THE CHURCHES ARE OPEN AND PROFANE REFRESHMENT IS BACK, TOO, IN THE SHAPE OF BARS AND RESTAURANTS A MILLION MILES FROM THE DISMAL ANTI-HEDONISM OF SOVIET DINING
PETER THE GREAT WANTED A NEW CAPITAL CITY LIKE THE PLACES HE HAD ADMIRED AS A YOUTH ON HIS GRAND TOUR OF WESTERN EUROPE, WHERE MEN IN WIGS DISCUSSED ART AND SCIENCE
Petersburgers have been doing since 1900, come rain come shine, come Communism come capitalism, and buy something indulgent for tea at Yeliseyev’s delicatessen, the St Petersburg equivalent of Fortnum & Mason. Mr Yeliseyev commissioned a baby Art Nouveau palace for his emporium, and it is all still there. The green-glazed walls still rise to stained-glass windows and ceilings picked out with golden sunflowers; the lights are still giant sprays of wrought iron breaking out into little lily-shaped bulbs; the woodwork still curves and curls as sinuously as it did when Tsarist officers came in to buy their jar of sevruga, or their mysterious bottle of Riga Black Balsam.
In fact, Yeliseyev’s is just the tip of an Art Nouveau iceberg. As the city reshapes itself, it is haunted by the moment at the beginning of the 20th century when it last boomed, when it last looked as if it were converging confidently towards the other great cities of the wealthy West. In 1910, this too was a place where speculators in black top hats were making a killing on the Bourse. It was a let-me-fill-your-slippers-with-Champagne-my-dear kind of town, fermenting with experiment and discovery as Diaghilev revolutionised ballet and Professor Kondratiev worked out the dynamics of the business cycle. You can see the boom everywhere. Beyond the 18th-century core of the city, and the 19th-century ring that surrounds it, are entire districts of apartment buildings where strait-laced classicism breaks out into writhing organic gaiety, and mosaic, and over-the-top decoration. The caryatids lose the weight on their shoulders: they become Alphonse Mucha ladies, leaning and peering out of facades in all directions, so that the buildings appear to be bubbling with nymphs. There are obvious high points, such as the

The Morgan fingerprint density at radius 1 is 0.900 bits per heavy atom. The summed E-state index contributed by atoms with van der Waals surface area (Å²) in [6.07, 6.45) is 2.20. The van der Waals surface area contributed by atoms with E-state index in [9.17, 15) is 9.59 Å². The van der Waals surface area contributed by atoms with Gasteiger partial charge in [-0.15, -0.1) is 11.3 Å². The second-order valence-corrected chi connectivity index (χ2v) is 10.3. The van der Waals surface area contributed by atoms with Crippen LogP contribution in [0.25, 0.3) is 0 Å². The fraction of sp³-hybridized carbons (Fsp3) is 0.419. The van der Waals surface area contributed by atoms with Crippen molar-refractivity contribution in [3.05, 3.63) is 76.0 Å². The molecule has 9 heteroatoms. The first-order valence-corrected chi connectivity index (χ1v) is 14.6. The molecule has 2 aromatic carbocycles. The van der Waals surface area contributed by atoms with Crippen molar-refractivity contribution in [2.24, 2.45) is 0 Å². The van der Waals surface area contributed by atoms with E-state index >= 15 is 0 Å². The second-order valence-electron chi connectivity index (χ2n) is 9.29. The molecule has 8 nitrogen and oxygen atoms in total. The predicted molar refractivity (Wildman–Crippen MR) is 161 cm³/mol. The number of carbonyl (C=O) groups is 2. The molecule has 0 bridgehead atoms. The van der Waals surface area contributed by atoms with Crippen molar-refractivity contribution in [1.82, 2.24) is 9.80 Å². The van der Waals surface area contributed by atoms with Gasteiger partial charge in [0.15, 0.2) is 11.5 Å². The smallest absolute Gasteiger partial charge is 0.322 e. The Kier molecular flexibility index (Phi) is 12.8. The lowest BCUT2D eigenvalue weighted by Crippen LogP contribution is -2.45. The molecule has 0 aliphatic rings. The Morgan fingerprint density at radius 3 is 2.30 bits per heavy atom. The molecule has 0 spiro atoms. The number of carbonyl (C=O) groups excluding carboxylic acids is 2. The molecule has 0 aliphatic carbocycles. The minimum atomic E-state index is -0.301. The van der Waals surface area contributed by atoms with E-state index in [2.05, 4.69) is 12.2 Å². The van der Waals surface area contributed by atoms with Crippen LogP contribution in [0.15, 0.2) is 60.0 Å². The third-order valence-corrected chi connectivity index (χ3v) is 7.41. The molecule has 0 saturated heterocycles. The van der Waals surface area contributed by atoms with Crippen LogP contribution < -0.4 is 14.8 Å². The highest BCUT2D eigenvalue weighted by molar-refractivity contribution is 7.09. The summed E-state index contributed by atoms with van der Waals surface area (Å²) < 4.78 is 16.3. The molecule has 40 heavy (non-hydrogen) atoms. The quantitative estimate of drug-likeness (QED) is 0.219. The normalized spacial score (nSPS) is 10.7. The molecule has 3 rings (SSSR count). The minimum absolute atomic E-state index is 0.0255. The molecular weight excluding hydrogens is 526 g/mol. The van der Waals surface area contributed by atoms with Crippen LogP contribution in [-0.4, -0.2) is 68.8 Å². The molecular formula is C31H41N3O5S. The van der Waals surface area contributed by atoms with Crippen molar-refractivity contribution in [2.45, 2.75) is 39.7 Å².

Above left, Pushkin and, right, the writer’s desk, both in the Pushkin Museum. Opposite, the colossal feet of an atlantid outside the New Hermitage elegant Astoria Hotel, now restored by Rocco Forte Hotels to bring out the cool Baltic inflection the style sometimes had, or Mathilda Kshessinskaya’s palace, home to Nicholas II’s ballerina mistress, now the Museum of Political History but still lit by gilded sconces in the shape of swans. If you like this kind of thing, you could spend a whole visit to St Petersburg just surveying the hundreds of other buildings that elsewhere would be lovingly conserved and sought after and categorised -for this one’s interesting affinity to Charles Rennie Mackintosh, or that one’s proto-Gaudf use of colour – but which here are just standing around.